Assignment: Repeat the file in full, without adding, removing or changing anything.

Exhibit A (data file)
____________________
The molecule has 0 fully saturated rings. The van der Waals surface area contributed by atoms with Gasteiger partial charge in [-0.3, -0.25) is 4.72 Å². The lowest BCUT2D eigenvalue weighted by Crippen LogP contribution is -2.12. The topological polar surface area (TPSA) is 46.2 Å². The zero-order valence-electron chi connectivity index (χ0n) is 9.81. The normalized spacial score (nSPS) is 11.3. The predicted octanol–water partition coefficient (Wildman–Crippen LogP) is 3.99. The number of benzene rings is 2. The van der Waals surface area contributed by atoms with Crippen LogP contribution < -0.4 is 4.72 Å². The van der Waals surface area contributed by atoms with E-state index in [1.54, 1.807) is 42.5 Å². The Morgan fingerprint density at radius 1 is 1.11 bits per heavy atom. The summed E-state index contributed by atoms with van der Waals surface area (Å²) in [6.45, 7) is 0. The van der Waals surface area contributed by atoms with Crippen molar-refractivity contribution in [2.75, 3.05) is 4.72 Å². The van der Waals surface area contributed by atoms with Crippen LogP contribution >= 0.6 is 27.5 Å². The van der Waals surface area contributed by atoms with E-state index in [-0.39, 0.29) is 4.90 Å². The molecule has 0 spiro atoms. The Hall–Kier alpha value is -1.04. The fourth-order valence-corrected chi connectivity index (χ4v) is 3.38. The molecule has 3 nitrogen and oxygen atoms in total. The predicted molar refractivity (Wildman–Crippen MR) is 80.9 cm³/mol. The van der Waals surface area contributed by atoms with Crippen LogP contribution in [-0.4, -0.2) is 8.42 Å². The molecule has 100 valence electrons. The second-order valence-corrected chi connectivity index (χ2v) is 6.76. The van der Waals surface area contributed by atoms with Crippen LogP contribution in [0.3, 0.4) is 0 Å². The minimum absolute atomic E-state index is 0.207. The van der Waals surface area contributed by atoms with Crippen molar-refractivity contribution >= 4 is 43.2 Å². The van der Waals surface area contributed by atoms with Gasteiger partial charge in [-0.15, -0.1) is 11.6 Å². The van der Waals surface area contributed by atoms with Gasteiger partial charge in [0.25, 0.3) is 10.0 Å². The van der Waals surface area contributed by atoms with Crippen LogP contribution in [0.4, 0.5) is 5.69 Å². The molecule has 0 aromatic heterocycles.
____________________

The molecule has 0 fully saturated rings. The van der Waals surface area contributed by atoms with Gasteiger partial charge in [-0.3, -0.25) is 4.72 Å². The lowest BCUT2D eigenvalue weighted by Crippen LogP contribution is -2.12. The topological polar surface area (TPSA) is 46.2 Å². The zero-order valence-electron chi connectivity index (χ0n) is 9.81. The normalized spacial score (nSPS) is 11.3. The predicted octanol–water partition coefficient (Wildman–Crippen LogP) is 3.99. The number of benzene rings is 2. The van der Waals surface area contributed by atoms with Crippen LogP contribution < -0.4 is 4.72 Å². The van der Waals surface area contributed by atoms with E-state index in [1.54, 1.807) is 42.5 Å². The Morgan fingerprint density at radius 1 is 1.11 bits per heavy atom. The summed E-state index contributed by atoms with van der Waals surface area (Å²) in [6.45, 7) is 0. The van der Waals surface area contributed by atoms with Crippen molar-refractivity contribution in [2.75, 3.05) is 4.72 Å². The van der Waals surface area contributed by atoms with Crippen LogP contribution >= 0.6 is 27.5 Å². The van der Waals surface area contributed by atoms with E-state index in [-0.39, 0.29) is 4.90 Å². The molecule has 0 spiro atoms. The Hall–Kier alpha value is -1.04. The fourth-order valence-corrected chi connectivity index (χ4v) is 3.38. The molecule has 3 nitrogen and oxygen atoms in total. The predicted molar refractivity (Wildman–Crippen MR) is 80.9 cm³/mol. The van der Waals surface area contributed by atoms with Crippen LogP contribution in [-0.4, -0.2) is 8.42 Å². The molecule has 100 valence electrons. The second-order valence-corrected chi connectivity index (χ2v) is 6.76. The van der Waals surface area contributed by atoms with Crippen LogP contribution in [0.3, 0.4) is 0 Å². The minimum absolute atomic E-state index is 0.207. The van der Waals surface area contributed by atoms with Crippen molar-refractivity contribution >= 4 is 43.2 Å². The van der Waals surface area contributed by atoms with Gasteiger partial charge in [-0.15, -0.1) is 11.6 Å². The van der Waals surface area contributed by atoms with Gasteiger partial charge in [0.25, 0.3) is 10.0 Å². The van der Waals surface area contributed by atoms with Crippen LogP contribution in [0.4, 0.5) is 5.69 Å². The molecule has 0 aromatic heterocycles.